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  5. sifty (24 comments) says:

    As usual the loony Greens will only use scientific evidence when it agrees with their philosophies and rubbish it when it doesn’t. Just like they want the state to pay for homeopathic treatments when time after time they have been proven beyond doubt to be nothing more than snake oil.

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  6. barry (1,233 comments) says:

    And if the new local government regulations really did restrict local government to some simple basics we would have these idiot councils doing stupid things like making themsleves ‘anti-fracking’. If they carry on like this the next thing is theyll be trying to tell us how we should take a crap.

    Its good to see that the council up north that has got itself into trouble has been taken over by an appointed manager. This needs ot happen to more of them.

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  7. Auberon (810 comments) says:

    An absolutely brilliant column. But sadly, as I said here back in June…

    My prediction: we’ll be getting gas out of the ground using this technique on a regular basis in New Zealand … in 2050 and beyond. It’ll take that long for us to get poor enough for the alarmist greenies to have their madness fall on deaf ears with the majority.

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  8. wreck1080 (5,017 comments) says:

    ok i’m wrong 🙂 But, nick did not really make this obvious .

    get fracking then….

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  9. Redbaiter (11,656 comments) says:

    Pity then that the Nat party spokesperson Phil Heatly at the Petroleum conference in New Plymouth was so lamely submissive to environmental pressure groups and Iwi.

    And lets not forget so called Maori whose greed has stopped shale gas exploration on the east coast of the North Island. Another group wherein the Nats just want to surrender.

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  10. Redbaiter (11,656 comments) says:

    And if Nick Smith was really on the ball he would have addressed the lies of extremist Watermelon Gareth Hughes who in a complete distortion of reality is going around the country likening coal seam gas drilling to petroleum drilling.

    Hughes is an utter fraud.

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  11. David Garrett (10,985 comments) says:

    I recall when the Parliamentary Commissioner for the Environment issued her report on 1080…not just harmless to humans, but the best thing since sliced bread for controlling possums…the Greenies’ first reaction was open mouth disbelief, then totally dismissive…along with some mutterings that the PCE had “sold out”

    I expect exactly the same here, following a report which will surely say the technique is perfectly safe so long as wells are designed, drilled and completed properly. The Greenies’ real objective is to stop petroleum exploration and production. This is simply an excuse to further that aim.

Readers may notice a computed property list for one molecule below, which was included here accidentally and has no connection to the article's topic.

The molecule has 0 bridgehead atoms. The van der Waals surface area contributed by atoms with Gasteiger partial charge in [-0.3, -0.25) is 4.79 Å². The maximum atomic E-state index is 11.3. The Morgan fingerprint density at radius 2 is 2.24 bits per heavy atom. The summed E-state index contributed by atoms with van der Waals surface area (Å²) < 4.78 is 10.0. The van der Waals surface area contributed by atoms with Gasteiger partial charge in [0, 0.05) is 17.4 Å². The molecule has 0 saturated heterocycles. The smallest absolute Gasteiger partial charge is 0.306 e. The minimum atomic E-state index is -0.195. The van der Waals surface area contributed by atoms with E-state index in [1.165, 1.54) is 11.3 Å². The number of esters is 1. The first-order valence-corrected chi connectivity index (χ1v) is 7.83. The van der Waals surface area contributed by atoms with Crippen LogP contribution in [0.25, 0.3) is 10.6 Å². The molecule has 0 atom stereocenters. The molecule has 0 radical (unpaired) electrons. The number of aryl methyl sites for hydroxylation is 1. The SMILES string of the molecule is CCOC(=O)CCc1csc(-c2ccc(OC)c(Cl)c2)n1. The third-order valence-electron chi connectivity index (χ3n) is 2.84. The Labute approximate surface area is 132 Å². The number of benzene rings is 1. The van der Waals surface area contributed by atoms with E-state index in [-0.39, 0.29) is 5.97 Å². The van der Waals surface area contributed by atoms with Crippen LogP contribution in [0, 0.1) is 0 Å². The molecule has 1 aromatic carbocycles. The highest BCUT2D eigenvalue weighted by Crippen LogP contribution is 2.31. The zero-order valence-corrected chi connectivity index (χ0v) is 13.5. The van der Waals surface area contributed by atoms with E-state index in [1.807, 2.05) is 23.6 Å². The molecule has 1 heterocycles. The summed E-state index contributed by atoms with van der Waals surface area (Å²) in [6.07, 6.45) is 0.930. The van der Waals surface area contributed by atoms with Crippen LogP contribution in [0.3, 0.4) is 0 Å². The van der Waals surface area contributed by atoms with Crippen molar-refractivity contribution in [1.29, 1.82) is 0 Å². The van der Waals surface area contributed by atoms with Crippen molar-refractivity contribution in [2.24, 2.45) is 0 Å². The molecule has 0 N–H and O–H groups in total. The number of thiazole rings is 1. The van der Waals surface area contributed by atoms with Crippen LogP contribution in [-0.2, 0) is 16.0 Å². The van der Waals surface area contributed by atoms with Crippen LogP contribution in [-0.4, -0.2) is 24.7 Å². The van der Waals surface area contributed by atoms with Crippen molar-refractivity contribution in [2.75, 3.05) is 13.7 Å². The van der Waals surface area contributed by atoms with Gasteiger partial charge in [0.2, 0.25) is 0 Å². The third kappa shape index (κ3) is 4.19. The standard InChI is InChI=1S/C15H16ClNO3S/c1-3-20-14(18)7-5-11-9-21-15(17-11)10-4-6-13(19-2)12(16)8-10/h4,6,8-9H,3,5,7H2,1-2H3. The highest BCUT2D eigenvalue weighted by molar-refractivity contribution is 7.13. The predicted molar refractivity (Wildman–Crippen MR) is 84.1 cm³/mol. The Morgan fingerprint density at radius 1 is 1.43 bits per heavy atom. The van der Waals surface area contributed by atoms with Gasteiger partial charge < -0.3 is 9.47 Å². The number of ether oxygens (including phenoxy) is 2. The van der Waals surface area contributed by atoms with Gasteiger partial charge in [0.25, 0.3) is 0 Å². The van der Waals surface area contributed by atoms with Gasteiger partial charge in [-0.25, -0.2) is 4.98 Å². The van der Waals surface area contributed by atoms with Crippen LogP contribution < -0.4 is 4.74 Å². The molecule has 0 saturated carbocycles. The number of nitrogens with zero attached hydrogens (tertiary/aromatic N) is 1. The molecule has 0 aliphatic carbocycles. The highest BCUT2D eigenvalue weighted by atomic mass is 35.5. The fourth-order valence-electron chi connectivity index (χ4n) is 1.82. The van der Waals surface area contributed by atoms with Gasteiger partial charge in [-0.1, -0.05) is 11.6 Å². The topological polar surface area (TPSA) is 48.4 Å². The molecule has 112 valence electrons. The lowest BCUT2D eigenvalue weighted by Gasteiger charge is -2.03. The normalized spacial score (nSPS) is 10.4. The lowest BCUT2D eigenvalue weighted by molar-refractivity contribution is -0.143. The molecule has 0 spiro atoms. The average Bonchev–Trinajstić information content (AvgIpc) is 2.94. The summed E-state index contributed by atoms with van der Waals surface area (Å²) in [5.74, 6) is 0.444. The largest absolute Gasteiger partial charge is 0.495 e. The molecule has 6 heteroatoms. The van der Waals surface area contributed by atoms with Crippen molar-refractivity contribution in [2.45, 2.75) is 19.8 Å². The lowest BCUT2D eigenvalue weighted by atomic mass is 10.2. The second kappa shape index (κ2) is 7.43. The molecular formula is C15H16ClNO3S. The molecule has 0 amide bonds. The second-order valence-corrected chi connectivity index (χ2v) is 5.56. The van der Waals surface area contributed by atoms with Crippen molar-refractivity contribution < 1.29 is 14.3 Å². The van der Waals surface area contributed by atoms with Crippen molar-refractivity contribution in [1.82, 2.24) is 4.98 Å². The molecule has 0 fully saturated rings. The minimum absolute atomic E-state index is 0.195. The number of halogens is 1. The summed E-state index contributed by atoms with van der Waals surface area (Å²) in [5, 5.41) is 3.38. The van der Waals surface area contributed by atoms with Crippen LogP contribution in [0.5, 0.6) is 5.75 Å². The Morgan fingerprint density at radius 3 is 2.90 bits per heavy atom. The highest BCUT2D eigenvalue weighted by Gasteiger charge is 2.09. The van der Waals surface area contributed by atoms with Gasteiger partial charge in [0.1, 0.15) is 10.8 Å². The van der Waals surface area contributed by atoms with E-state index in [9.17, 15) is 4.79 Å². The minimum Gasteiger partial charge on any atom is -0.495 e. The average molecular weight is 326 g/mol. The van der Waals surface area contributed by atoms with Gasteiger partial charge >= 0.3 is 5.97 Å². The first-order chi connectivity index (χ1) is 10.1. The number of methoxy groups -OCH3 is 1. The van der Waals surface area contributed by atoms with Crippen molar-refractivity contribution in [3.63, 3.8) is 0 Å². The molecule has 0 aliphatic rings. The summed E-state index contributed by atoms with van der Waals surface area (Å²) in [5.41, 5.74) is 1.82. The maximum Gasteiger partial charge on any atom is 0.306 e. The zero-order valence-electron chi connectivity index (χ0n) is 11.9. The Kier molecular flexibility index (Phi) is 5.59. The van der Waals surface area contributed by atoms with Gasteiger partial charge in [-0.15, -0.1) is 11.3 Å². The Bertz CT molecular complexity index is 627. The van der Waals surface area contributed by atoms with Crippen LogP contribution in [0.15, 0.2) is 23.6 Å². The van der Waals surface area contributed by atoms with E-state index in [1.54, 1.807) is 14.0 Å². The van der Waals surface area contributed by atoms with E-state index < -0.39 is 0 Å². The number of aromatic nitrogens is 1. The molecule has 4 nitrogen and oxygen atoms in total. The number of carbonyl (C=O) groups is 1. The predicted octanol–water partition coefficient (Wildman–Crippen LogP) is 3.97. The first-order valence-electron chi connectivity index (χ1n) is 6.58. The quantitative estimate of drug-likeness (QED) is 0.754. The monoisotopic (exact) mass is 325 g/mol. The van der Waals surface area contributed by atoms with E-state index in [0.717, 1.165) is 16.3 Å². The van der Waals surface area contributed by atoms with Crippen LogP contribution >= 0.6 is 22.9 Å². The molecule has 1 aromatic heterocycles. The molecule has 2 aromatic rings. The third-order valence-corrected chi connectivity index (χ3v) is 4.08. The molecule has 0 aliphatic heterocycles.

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  12. kowtow (13,217 comments) says:

    What flipper said.

    Now National need to get going. There’s a new energy boom just around the corner,are we going to be part of it or held back by fake environmentalism?

    If National don’t then Labour might just findthe balls to rediscover it’s roots as a workers party(instead of a bunch of middle class rainbow nancies) and make us energy rich and leave the progressive Nats behind.After all they both seem be to be struggling to find a point of difference these days.

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  13. Redbaiter (11,656 comments) says:

    And why doesn’t Smith confront the Watermelons with the truth?

    That it is not the environment they are concerned about but really that they are communists who want to kill off our economy so as to introduce a new extreme left social order.

    The Watermelon’s completely false air of self righteous sanctimony regarding the “environment” needs to be exposed for the fraud and fakery and duplicity it really is.

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  14. Redbaiter (11,656 comments) says:

    And don’t forget Smith is leader of the Blue Greens and is also the promoter of the carbon tax.

    Whereas this is not a bad statement on fraccing I despair that Smith is apparently all the Nats have on this issue.

    I wouldn’t trust him as far as I could kick his sorry arse.

    He will betray us on this just as he did on the carbon tax.

    Judge politicians by what they do not what they say and on this basis Smith is a two faced charlatan.

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  15. krazykiwi (8,229 comments) says:

    flipper +1

    When Smith opens his crooked mouth wide enough one can see the forked tongue. He opposed the ETS in opposition, then flip-flopped at around the time a company with forestry interests dropped a civil case against him. Frankly I don’t trust a word of what he says. About anything.

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  16. Paulus (3,567 comments) says:

    You know bloody well that the GAA (GreenpeaceAgainstAnything) Party cannot be wrong.

    They are well educated, University qualified, middle class country folks who can never have their ideas qualified, except by themselves.

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  17. kowtow (13,217 comments) says:


    I don’t reckon they’re country folk. I suspect they’re largely urbanites. People who don’t really understand the rhythm of life in all it’s various manifestations.

    Their supporters are the cafe set who latch on to trends and who get their news and views from the BBC and the Guardian. While they may appear clever and have degrees they allow other people to do their thinking for them .

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  18. scrubone (3,791 comments) says:

    One must ask if the chemicals used might get into the groundwater (which is situated literally miles above) but the oil in the ground won’t.

    I watched a lecture on Not PC a couple of weeks ago and it was very enlightening.

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  19. UpandComer (665 comments) says:

    You have to remember the Greens think that any use of non-renewables whatsoever is wrong and bad because eventually it will run out. It doesn’t matter if it’s safe, we all have to take a huge cut in our standard of living because, well, even if it’s safe and sustainable for 200 years, well, you know, Greens.